Northern Ireland news

More than 1,000 Border Force jobs withdrawn over 'British passports only' policy

The move comes after The Irish News revealed only British passport holders were eligible for the jobs
Brendan Hughes

THE UK Border Force is to withdraw and re-advertise more than 1,000 jobs in its Brexit recruitment drive after facing discrimination claims for restricting applications to only British passport holders.

The Home Office has faced mounting pressure since the policy was exposed on Monday by The Irish News.

Political parties on both sides of the Irish border raised concerns, while the Equality Commission issued a warning on grounds of fair employment legislation.

In a U-turn yesterday, the Home Office apologised and said the posts will be re-advertised with the British passport requirement removed.

It said the criteria was an "error" and the application packs should simply have asked people to provide any valid passport.

However, The Irish News has seen email correspondence in which an Irish passport holder from Northern Ireland was told by Border Force officials in December during an earlier recruitment drive she could not apply unless she obtained a UK passport.

The SDLP's Claire Hanna, the party's Brexit spokesperson, branded the climbdown a "border farce".

She said it was "yet another example of the UK simply not understanding or caring enough about the different and specific impact of Brexit on Northern Ireland".

More than 1,000 new posts including 21 based in Belfast are currently being advertised within Border Force, which deals with immigration and customs checks.

The jobs are being created in preparation for the UK leaving the European Union – fuelling fears of a hard border.

How The Irish News revealed only British passport holders were eligible to apply for the Border Force posts

Applicants needed a "full and valid British passport" according to the eligibility criteria, meaning people in the north with only Irish passports could not apply.

The jobs are regarded as 'reserved posts', which under British government civil service rules means "only UK nationals may be employed" because the jobs usually "require special allegiance to the crown".

The Equality Commission – which contacted Border Force about the passport controversy on Monday – warned the criteria "could raise concerns about possible discrimination" based on fair employment laws.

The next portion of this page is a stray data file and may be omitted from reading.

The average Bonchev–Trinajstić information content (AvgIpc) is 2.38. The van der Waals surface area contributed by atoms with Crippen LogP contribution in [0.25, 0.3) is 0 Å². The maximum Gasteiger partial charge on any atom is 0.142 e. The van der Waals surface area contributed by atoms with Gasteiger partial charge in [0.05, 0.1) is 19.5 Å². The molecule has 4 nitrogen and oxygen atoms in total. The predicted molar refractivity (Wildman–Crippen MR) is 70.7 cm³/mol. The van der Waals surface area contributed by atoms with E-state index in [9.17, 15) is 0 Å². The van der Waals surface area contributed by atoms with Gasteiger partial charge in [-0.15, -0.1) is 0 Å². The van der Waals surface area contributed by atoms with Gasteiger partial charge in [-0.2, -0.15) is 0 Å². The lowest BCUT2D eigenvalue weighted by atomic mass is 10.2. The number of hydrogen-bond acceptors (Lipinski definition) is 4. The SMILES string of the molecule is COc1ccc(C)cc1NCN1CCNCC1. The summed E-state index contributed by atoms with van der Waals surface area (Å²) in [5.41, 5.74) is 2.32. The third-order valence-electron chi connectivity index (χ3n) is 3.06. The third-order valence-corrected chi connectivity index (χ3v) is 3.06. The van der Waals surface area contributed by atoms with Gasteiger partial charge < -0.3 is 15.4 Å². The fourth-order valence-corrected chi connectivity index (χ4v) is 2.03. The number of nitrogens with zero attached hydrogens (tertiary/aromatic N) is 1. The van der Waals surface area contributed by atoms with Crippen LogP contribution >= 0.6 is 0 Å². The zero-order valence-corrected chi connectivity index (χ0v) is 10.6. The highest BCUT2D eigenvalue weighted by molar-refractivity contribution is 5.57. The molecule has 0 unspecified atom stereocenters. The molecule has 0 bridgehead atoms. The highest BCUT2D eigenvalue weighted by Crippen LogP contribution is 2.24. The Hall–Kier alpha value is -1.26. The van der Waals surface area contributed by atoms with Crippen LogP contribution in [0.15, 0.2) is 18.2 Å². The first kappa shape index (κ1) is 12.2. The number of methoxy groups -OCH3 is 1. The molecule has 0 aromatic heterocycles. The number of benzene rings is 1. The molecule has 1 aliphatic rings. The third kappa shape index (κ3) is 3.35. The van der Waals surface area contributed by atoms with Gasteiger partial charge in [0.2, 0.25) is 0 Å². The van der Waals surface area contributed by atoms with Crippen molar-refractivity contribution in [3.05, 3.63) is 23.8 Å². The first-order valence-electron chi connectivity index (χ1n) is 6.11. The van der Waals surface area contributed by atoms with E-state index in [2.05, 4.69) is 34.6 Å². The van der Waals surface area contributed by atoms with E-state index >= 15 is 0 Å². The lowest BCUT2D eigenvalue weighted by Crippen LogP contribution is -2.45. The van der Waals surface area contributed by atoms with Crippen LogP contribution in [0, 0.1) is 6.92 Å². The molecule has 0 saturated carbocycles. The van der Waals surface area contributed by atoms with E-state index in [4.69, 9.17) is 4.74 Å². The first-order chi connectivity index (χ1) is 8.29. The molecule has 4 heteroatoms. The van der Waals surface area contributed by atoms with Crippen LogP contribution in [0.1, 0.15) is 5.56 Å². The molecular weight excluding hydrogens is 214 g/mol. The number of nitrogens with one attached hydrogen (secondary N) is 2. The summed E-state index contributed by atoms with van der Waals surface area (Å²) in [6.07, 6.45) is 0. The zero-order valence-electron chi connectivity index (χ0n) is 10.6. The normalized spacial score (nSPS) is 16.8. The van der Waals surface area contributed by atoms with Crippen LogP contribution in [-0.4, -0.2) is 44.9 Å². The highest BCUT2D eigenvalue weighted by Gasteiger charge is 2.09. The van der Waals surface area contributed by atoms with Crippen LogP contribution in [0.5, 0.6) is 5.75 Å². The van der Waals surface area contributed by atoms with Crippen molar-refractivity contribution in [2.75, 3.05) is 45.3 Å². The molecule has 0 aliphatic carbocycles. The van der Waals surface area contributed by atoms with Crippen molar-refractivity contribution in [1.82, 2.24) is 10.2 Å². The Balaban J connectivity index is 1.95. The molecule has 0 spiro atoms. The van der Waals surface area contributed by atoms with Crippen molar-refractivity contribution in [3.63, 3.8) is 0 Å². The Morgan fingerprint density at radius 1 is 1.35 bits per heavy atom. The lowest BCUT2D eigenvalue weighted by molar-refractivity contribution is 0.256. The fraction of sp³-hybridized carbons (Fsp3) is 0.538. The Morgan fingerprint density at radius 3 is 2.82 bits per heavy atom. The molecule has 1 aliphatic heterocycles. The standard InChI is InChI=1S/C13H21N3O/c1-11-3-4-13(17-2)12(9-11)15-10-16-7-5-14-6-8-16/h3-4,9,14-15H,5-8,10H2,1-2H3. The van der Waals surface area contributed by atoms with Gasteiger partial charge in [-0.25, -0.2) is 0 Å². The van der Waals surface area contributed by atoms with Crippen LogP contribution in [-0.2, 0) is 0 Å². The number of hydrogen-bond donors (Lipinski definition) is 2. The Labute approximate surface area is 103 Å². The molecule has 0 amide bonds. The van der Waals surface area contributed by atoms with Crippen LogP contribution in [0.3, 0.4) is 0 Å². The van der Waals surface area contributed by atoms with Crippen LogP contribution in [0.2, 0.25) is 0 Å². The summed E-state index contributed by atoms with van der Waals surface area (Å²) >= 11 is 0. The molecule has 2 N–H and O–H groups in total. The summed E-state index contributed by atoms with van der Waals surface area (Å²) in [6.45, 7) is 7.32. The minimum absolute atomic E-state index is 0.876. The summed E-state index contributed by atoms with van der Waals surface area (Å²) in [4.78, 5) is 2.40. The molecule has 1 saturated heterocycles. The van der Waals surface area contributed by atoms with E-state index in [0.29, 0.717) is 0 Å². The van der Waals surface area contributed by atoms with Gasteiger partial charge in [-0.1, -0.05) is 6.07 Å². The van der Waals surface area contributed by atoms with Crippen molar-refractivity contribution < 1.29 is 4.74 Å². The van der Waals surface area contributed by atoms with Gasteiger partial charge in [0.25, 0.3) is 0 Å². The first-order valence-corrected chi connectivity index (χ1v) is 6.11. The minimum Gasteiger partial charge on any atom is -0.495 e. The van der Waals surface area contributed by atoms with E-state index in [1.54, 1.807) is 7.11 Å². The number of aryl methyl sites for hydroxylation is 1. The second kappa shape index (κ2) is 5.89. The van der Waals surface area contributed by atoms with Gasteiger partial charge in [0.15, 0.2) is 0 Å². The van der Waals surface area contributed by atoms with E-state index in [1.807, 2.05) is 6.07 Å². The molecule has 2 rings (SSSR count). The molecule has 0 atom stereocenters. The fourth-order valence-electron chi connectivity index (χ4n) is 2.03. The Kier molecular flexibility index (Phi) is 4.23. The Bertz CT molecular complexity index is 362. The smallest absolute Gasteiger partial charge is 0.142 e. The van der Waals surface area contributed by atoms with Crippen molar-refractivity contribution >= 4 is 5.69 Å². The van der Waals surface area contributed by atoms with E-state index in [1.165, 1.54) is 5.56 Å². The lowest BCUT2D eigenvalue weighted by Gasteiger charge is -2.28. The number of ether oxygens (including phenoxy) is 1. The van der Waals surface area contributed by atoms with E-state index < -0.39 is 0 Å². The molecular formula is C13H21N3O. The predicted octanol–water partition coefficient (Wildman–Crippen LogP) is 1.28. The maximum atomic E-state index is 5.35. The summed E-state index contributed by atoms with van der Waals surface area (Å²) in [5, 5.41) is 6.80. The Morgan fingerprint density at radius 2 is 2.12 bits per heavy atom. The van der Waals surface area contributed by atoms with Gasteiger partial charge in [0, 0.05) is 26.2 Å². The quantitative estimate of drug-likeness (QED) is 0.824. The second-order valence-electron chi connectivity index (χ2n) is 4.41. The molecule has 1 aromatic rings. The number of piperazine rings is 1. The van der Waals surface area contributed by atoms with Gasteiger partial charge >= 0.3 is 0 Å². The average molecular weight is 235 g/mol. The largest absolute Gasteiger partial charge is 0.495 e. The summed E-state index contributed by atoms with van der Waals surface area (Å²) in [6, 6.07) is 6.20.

It also said Border Force should give consideration of the Good Friday Agreement, which allows people born in Northern Ireland to choose to be British citizens, Irish citizens or both.

The Home Office yesterday apologised and said the jobs would be re-advertised for an extra two weeks with amended wording.

"We are aware of an error that occurred within the candidate packs, which accompanied the roles advertised," the department said.

"This incorrectly stated that eligibility was based on having a full and valid British passport. It should instead have read 'a full and valid passport'.

"We apologise for this error and are now in the process of correcting it.

"In view of this being brought to our attention, the decision was taken to stop the campaign, correct the wording and re-advertise. This is to ensure that no eligible candidates are disadvantaged."

Candidates who have already applied will have their applications carried over, the department added.

However, it has emerged other Border Force posts were advertised last year with the same British passport requirement.

In emails last year, an applicant from the north with an Irish passport queried why a UK passport was needed.

Responding in December, a Border Force official wrote: "We can confirm that as this is a reserved post, all candidates must hold a full UK passport in order to apply."

Ms Hanna, SDLP MLA for South Belfast, welcomed the move by the Home Office but said concerns remain.

"It is welcome that this bar on Irish passport holders has belatedly been lifted, but this was clearly not just an administrative error but a policy," she said.

"This 'border farce' is yet another example of the UK simply not understanding or caring enough about the different and specific impact of Brexit on Northern Ireland, and a illustration of the blunt and destructive way in which it forces issues of identity and allegiance into our everyday lives.

"The question still remains about what border these employees will be guarding. No border on this island is acceptable or possible, and it is increasingly clear that staying in both the customs union and single market is the only way to address the disastrous impact of Brexit."

The British and Irish governments and the EU all insist they want to avoid a 'hard border' on the island of Ireland.

Earlier this week, the Home Office said the UK-wide recruitment campaign covers port and airport locations, but will also "respond flexibly to emerging requirements, including any future requirements as a result of EU exit".

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